Christophe Dumaux © IMG Artists
Christophe Dumaux
© IMG Artists
October is Baroque Month here at Bachtrack. Recent years have seen the unstoppable rise of the countertenor – they're everywhere! We thought it was about time we caught up with some of today's leading countertenors to find out more.

French countertenor Christophe Dumaux made his professional debut singing Eustazio in Handel’s Rinaldo at the Festival de Radio France, Montpellier, in a production, conducted by René Jacobs. He has since appeared in the world's leading opera houses, including the Metropolitan Opera, Glyndebourne, Opéra de Paris, Chicago, Santa Fe and the Salzburg Festival

How do you explain the explosion in popularity of countertenors?

To be totally honest, I've no idea.

Which is your favourite opera role and why?

I don't have a favorite role, but a favorite style of role. Bad guys. Why? Because I can't be bad in real life, and occasionally it can feel good to have the chance to act badly.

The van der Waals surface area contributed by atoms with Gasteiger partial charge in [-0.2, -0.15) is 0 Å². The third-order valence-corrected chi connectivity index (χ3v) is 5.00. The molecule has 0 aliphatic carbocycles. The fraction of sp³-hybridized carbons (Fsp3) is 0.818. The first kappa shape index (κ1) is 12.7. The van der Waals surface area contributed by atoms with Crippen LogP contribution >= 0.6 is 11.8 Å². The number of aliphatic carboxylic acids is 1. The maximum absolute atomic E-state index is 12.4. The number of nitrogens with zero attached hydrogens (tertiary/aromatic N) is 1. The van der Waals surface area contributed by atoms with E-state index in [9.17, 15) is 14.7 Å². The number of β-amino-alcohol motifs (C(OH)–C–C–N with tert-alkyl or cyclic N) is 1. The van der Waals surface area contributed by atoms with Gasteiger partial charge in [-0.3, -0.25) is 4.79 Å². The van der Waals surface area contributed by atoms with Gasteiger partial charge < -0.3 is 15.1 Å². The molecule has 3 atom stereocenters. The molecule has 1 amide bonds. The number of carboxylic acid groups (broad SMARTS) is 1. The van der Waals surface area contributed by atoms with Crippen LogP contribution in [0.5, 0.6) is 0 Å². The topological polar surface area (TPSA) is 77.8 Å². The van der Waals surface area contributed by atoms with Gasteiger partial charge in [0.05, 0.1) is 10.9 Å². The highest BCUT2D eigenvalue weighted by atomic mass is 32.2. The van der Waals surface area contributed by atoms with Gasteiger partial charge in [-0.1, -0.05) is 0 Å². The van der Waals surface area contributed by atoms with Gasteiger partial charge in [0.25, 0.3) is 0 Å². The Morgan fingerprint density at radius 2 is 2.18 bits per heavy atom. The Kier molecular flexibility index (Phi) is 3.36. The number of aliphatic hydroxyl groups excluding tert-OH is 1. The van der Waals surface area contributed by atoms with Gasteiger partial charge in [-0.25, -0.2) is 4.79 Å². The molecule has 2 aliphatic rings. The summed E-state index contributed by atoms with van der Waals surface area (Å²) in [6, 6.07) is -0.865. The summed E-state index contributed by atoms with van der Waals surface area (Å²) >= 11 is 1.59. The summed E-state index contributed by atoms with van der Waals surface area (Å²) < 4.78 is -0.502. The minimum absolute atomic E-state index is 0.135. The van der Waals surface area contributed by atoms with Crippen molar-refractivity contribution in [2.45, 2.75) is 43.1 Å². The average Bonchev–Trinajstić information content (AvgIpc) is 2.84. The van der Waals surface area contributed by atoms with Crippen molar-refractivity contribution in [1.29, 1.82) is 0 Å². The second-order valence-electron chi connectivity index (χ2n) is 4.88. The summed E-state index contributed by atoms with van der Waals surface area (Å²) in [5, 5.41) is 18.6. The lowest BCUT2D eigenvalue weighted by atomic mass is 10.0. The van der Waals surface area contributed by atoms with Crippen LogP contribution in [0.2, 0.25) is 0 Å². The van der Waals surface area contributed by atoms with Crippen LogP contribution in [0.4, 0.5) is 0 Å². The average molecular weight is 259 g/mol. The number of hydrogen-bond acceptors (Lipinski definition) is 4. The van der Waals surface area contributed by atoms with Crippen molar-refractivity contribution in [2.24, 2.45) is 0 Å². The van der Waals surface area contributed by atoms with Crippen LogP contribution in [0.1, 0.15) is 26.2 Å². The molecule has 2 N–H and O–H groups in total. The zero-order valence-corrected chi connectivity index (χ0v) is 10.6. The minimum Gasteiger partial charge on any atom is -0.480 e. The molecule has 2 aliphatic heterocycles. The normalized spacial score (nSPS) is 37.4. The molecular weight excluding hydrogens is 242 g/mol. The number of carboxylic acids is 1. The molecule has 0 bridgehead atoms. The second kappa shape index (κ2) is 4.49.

When did you discover your countertenor voice?

I was in a boys choir, singing alto and I decided to work on becoming a countertenor after hearing James Bowman. I was also attracted to countertenor repertoire, particularly Handel, far more than melody and Lied and the classic baritone repertoire.

What is your approach to da capo ornamentation? Is there a balance to be found between florid fireworks and good taste?!

90% of the time it’s the conductor who decides the ornamentation.  On the rare occasions you have the possibility to compose your own da capo, it’s a real mix between showing off the possibilities of your vocal range, both high and low, the style, the mood of the aria and of course, what it’s possible to sing with the harmony. But after almost 15 years now, the da capi come to me pretty easily, a little like improvisation. 

What’s the strangest thing you’ve been asked to do on an operatic stage?

I had to masturbate while reading a porn magazine…

Christophe Dumaux (Tolomeo) in <i>Giulio Cesare</i>, Salzburg 2012 © Hans Jörg Michel
Christophe Dumaux (Tolomeo) in Giulio Cesare, Salzburg 2012
© Hans Jörg Michel